Desert Storm Analysis
The study performed an analysis of the opening air strikes of Desert Storm many years ago, with a specific mind to what assets and resources were necessary to achieve the mission objective, using the “cost-per-effect” assessment model.
The findings indicated that 41 aircraft were necessary to provide sweep-escort missions, suppression of enemy air defenses and then actual bombing attacks.
Using stealth platforms, however, the analysis found that only 20 aircraft were needed.
Stealth aircraft could in effect accomplish all of the same objectives in a much more streamlined, yet high performance mission accomplishment-oriented fashion, therefore actually reducing the overall operational costs of the mission.
Perhaps of even greater significance, the use of stealth vastly improves survivability, meaning the pilots performing the attack missions have a much greater chance to survive.
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How F-35s Could Save The Pentagon Money
What if, when operating in with a series of complex interwoven threat and attack-vector variables in major warfare amid escalating threats, a small group of F-35s were able to perform a series of massive, high-risk missions to quickly achieve war aims and avert protracted and highly lethal extended warfare?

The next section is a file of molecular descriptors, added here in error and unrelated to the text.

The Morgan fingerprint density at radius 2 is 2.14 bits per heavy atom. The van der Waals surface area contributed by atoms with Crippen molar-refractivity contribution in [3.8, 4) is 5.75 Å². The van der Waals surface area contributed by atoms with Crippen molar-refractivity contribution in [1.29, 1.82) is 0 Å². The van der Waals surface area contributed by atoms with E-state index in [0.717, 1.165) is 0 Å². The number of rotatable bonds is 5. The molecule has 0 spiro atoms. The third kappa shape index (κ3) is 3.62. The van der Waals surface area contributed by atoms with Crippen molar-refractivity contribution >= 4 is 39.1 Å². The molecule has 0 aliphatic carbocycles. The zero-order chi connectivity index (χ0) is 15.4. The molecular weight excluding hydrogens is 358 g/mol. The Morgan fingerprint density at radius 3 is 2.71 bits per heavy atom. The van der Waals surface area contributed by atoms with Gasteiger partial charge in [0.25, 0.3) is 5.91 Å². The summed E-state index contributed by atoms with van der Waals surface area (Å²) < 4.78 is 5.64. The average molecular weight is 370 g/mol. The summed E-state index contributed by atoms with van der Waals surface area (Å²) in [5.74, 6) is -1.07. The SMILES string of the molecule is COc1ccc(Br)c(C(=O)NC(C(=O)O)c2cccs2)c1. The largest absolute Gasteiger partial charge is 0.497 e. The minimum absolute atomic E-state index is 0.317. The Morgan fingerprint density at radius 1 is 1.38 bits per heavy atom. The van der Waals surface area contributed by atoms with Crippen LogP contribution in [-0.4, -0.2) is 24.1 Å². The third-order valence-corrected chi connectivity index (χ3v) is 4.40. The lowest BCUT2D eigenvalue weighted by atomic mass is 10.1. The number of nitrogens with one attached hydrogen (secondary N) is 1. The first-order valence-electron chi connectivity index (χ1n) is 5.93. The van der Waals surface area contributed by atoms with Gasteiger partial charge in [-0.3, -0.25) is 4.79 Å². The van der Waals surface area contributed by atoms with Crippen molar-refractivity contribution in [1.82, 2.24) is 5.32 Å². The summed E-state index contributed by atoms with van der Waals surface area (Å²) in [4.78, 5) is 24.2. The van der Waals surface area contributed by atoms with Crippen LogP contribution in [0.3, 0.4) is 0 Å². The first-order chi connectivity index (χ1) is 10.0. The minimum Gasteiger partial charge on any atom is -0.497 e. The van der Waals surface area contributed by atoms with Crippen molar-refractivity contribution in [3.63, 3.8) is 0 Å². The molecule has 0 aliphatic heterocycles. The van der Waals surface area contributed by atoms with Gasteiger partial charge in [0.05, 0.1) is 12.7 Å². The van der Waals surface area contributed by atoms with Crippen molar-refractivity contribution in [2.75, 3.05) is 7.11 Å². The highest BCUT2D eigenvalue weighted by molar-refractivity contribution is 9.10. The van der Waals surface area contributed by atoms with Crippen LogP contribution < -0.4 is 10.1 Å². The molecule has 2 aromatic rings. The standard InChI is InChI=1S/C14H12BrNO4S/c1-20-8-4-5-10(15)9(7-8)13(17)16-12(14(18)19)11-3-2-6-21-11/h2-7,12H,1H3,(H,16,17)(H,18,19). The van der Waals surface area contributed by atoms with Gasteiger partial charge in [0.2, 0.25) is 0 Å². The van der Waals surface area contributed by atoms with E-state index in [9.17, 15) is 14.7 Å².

What would cost analysts and F-35 detractors say in that instance, should a large and extremely impactful warfare outcome be quickly achieved by a small number of F-35s, therefore preventing a need for extended, high-casualty operations?
Could the existing F-35s, even if the original fleet-size objectives were upheld, actually save the Pentagon money over the long term while increasing pilot safety?
How does this argument pertain to ongoing Air Force and Congressional deliberations about cutting the service’s plan of acquiring 1,763 F-35 planes?
Placing this in this light, something which is arguably a more complete and therefore more accurate context, should the Air Force and Congressional advocates renew, strengthen or modify essential messaging regarding ongoing F-35 budget deliberations.
A recently authored Mitchell Institute policy paper, called “Resolving America’s Defense Strategy-Resource Mismatch…
The Case for Cost-per-Effect Analysis,” maintains that F-35 acquisition and sustainment costs, when viewed as part of an overall, cumulative operational cost equation, actually prove to be far more economical than current critics understand.